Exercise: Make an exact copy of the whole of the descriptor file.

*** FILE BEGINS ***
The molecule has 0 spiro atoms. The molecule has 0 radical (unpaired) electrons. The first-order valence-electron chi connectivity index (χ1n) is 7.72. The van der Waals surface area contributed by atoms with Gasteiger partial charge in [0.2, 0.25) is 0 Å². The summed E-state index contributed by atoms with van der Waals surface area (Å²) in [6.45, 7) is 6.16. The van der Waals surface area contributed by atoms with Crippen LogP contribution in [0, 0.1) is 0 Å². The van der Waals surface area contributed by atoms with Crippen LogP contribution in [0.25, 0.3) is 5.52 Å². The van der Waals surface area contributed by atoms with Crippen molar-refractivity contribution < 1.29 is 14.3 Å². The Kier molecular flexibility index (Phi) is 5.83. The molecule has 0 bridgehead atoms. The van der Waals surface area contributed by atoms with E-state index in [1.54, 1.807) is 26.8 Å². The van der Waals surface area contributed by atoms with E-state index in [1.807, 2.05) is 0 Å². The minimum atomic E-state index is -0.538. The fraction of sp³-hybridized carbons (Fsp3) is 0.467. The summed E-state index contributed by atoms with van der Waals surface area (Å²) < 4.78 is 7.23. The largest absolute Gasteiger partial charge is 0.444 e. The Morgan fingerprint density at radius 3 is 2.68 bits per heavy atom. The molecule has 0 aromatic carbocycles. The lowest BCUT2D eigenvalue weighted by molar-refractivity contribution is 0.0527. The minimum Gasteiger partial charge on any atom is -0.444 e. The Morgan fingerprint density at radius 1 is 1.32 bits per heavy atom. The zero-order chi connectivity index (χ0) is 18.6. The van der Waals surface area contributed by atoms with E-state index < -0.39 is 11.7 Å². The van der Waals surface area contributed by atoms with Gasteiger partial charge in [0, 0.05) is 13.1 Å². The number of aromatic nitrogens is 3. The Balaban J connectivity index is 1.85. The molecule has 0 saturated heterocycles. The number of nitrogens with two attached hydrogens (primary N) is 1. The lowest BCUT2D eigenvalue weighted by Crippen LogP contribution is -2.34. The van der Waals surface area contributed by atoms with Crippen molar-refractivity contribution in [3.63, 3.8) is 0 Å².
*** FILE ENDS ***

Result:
The molecule has 0 spiro atoms. The molecule has 0 radical (unpaired) electrons. The first-order valence-electron chi connectivity index (χ1n) is 7.72. The van der Waals surface area contributed by atoms with Gasteiger partial charge in [0.2, 0.25) is 0 Å². The summed E-state index contributed by atoms with van der Waals surface area (Å²) in [6.45, 7) is 6.16. The van der Waals surface area contributed by atoms with Crippen LogP contribution in [0, 0.1) is 0 Å². The van der Waals surface area contributed by atoms with Crippen LogP contribution in [0.25, 0.3) is 5.52 Å². The van der Waals surface area contributed by atoms with Crippen molar-refractivity contribution < 1.29 is 14.3 Å². The Kier molecular flexibility index (Phi) is 5.83. The molecule has 0 bridgehead atoms. The van der Waals surface area contributed by atoms with E-state index in [1.54, 1.807) is 26.8 Å². The van der Waals surface area contributed by atoms with E-state index in [1.807, 2.05) is 0 Å². The minimum atomic E-state index is -0.538. The fraction of sp³-hybridized carbons (Fsp3) is 0.467. The summed E-state index contributed by atoms with van der Waals surface area (Å²) < 4.78 is 7.23. The largest absolute Gasteiger partial charge is 0.444 e. The Morgan fingerprint density at radius 3 is 2.68 bits per heavy atom. The molecule has 0 aromatic carbocycles. The lowest BCUT2D eigenvalue weighted by molar-refractivity contribution is 0.0527. The minimum Gasteiger partial charge on any atom is -0.444 e. The Morgan fingerprint density at radius 1 is 1.32 bits per heavy atom. The zero-order chi connectivity index (χ0) is 18.6. The van der Waals surface area contributed by atoms with E-state index < -0.39 is 11.7 Å². The van der Waals surface area contributed by atoms with Gasteiger partial charge in [0, 0.05) is 13.1 Å². The number of aromatic nitrogens is 3. The Balaban J connectivity index is 1.85. The molecule has 0 saturated heterocycles. The number of nitrogens with two attached hydrogens (primary N) is 1. The lowest BCUT2D eigenvalue weighted by Crippen LogP contribution is -2.34. The van der Waals surface area contributed by atoms with Crippen molar-refractivity contribution in [3.63, 3.8) is 0 Å².